Habakkuk 3:17-19

‘though the fig tree doesn’t flourish, nor fruit be in the vines;
the labour of the olive fails, the fields yield no food;
the flocks are cut off from the fold, and there is no herd in the stalls:
yet I will rejoice in Yahweh. I will be joyful in the God of my salvation! Yahweh, the Lord, is my strength.
He makes my feet like deer’s feet,
and enables me to go in high places.’
(Habakkuk 3:17-19)

How do we find strength, even rejoice, when everything seems to be going wrong and our world is falling apart? How do we cope when our culture is increasingly ignoring God, as if he doesn’t exist?

Habakkuk lived in a society that was increasingly turning away from God, becoming corrupt. Then God revealed to him that as a result it was about to fall apart, with him in it! At first Habakkuk increasingly questioned God and despaired, but then God helped him to face the grim reality, fired up with spiritual energy and joy. We can learn from Habakkuk’s journey of faith.

Habakkuk’s record of his journey starts with a despairing question to God about the state of his society, ‘how long will I cry, and you will not hear?… the wicked surround the righteous; therefore justice comes out perverted’(Habakkuk 1:2-4). God warns him that His answer will seem crazy to Habakkuk, ‘“I am working a work in your days, which you will not believe”’(Habakkuk 1:5), then He spells it out, ‘“behold, I raise up the Chaldeans, that bitter and hasty nation, that march through the width of the earth, to possess dwelling places that are not theirs”’(Habakkuk 1:6): i.e. Israel will be overrun by the much worse pagan Babylonian empire. So Habakkuk questions and despairs even more, ‘why do you tolerate those who deal treacherously, and keep silent when the wicked swallows up the man who is more righteous than he… ?’(Habakkuk 1:13-14).

Habakkuk then retreats to a special place to seek answers, ‘I will stand at my watch, and set myself on the ramparts, and will look out to see what He will say to me’(Habakkuk 2:1).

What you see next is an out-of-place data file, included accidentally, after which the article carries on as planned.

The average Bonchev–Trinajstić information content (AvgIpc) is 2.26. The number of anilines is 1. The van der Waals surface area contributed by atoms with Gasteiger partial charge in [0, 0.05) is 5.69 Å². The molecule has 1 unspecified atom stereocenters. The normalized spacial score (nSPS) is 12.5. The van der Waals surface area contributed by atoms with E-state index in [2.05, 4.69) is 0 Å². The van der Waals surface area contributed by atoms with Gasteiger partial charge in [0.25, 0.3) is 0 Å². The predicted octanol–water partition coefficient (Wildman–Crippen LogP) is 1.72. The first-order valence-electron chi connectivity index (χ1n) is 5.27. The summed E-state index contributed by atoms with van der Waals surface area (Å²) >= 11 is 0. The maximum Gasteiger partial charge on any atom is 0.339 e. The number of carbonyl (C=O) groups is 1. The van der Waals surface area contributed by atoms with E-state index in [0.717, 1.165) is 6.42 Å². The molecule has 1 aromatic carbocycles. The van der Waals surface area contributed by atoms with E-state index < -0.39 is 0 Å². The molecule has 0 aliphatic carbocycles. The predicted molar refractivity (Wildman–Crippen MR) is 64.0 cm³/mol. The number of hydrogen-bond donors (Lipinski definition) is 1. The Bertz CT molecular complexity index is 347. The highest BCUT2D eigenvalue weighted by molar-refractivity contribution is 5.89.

The answer Habakkuk receives is partly that God’s plan will eventually pan out to a Godly logical conclusion. Justice will be done. The Godless will be judged and His faithful ones saved. In his special place Habakkuk comes to appreciate this, together with God’s often unfathomable wisdom, majestic power, startling reality yet ultimately reassuring presence. He receives three key pieces of advice from God. They are truths for us all. Firstly, recognize who God is and stand in awe: ‘“Yahweh is in His holy temple. Let all the earth be silent before Him!”’(Habakkuk 2:20); secondly, know history’s final heavenly chapter, ‘“the earth will be filled with the knowledge of Yahweh’s glory, as the waters cover the sea”’(Habakkuk 2:14); thirdly, trust and follow God and you will make it through, ‘“the righteous will live by his faith”’(Habakkuk 2:4).

So Habakkuk comes to understand that (a) life might seem to fall apart and make no sense (b) this does not mean that God is absent, unconcerned, impotent or plain wrong, just unfathomable in some respects (c) we should stand in awe of God, amazed by His otherness, majesty, wisdom and power (d) walking by faith, with God, leads to a glorious future.

The apostle Paul knew what it was to suffer in a broken, corrupt world, ‘perplexed, yet not to despair’(2 Corinthians 4:8) – he understood Habakkuk. He understood more fully than him, in the light of Jesus’ life, death and resurrection what, ‘“the righteous will live by his faith”’(Habakkuk 2:4) means. He quotes this verse in both Romans 1:17 and Galatians 3:11. In Galatians he makes the connection with Abraham, who believed, trusted and followed, yet as the writer to the Hebrews points out, ‘By faith, Abraham, when he was called… went out, not knowing where he went’(Hebrews 11:8), perplexed!

This chapter in Hebrews follows a quotation of Habakkuk 2:4. It’s a long list of those blessed with ‘righteousness which is according to faith’(Hebrews 11:7). They were often ‘destitute, afflicted, ill-treated’(Hebrews 11:37), not fully understanding their tortuous course, but always looking forward to ‘a better country, that is, a heavenly one’(Hebrews 11:16).

Glimpsing these truths, in his special place, is what enabled Habakkuk to conclude with these joyful verses, to be sung accompanied by ‘stringed instruments’(Habakkuk 3:19). They show how Habakkuk turned from questioning despair to spiritually bounding like a deer on metaphorical mountains, rejoicing in the God of his salvation. When disheartened we can ‘come close to God’(Psalm 73:28) and prayerfully receive these truths from Yahweh, our strength and joy.

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